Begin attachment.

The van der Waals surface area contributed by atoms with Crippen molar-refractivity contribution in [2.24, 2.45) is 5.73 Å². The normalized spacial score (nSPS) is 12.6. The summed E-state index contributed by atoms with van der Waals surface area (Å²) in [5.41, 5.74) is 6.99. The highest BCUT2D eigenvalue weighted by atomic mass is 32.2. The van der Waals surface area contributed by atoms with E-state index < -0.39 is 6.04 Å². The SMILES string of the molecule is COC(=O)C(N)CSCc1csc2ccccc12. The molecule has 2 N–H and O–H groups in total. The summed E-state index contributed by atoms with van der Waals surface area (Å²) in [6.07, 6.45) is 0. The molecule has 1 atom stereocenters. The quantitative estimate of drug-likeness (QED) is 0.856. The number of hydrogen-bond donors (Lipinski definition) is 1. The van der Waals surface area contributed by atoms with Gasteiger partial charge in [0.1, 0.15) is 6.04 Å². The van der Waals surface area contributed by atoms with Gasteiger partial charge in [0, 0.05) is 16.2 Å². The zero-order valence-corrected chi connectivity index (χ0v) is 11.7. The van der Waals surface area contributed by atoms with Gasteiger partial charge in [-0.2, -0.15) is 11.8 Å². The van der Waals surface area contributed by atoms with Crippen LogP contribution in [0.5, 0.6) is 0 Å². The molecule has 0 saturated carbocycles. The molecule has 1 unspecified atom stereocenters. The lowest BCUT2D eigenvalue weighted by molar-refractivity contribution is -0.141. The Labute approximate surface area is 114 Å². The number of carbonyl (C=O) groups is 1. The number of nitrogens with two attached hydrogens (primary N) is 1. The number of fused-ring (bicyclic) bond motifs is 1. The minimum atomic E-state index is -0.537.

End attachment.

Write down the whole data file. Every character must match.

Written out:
The van der Waals surface area contributed by atoms with Crippen molar-refractivity contribution in [2.24, 2.45) is 5.73 Å². The normalized spacial score (nSPS) is 12.6. The summed E-state index contributed by atoms with van der Waals surface area (Å²) in [5.41, 5.74) is 6.99. The highest BCUT2D eigenvalue weighted by atomic mass is 32.2. The van der Waals surface area contributed by atoms with E-state index < -0.39 is 6.04 Å². The SMILES string of the molecule is COC(=O)C(N)CSCc1csc2ccccc12. The molecule has 2 N–H and O–H groups in total. The summed E-state index contributed by atoms with van der Waals surface area (Å²) in [6.07, 6.45) is 0. The molecule has 1 atom stereocenters. The quantitative estimate of drug-likeness (QED) is 0.856. The number of hydrogen-bond donors (Lipinski definition) is 1. The van der Waals surface area contributed by atoms with Gasteiger partial charge in [0.1, 0.15) is 6.04 Å². The van der Waals surface area contributed by atoms with Gasteiger partial charge in [0, 0.05) is 16.2 Å². The zero-order valence-corrected chi connectivity index (χ0v) is 11.7. The van der Waals surface area contributed by atoms with Gasteiger partial charge in [-0.2, -0.15) is 11.8 Å². The van der Waals surface area contributed by atoms with Crippen LogP contribution in [0.5, 0.6) is 0 Å². The molecule has 0 saturated carbocycles. The molecule has 1 unspecified atom stereocenters. The lowest BCUT2D eigenvalue weighted by molar-refractivity contribution is -0.141. The Labute approximate surface area is 114 Å². The number of carbonyl (C=O) groups is 1. The number of nitrogens with two attached hydrogens (primary N) is 1. The number of fused-ring (bicyclic) bond motifs is 1. The minimum atomic E-state index is -0.537.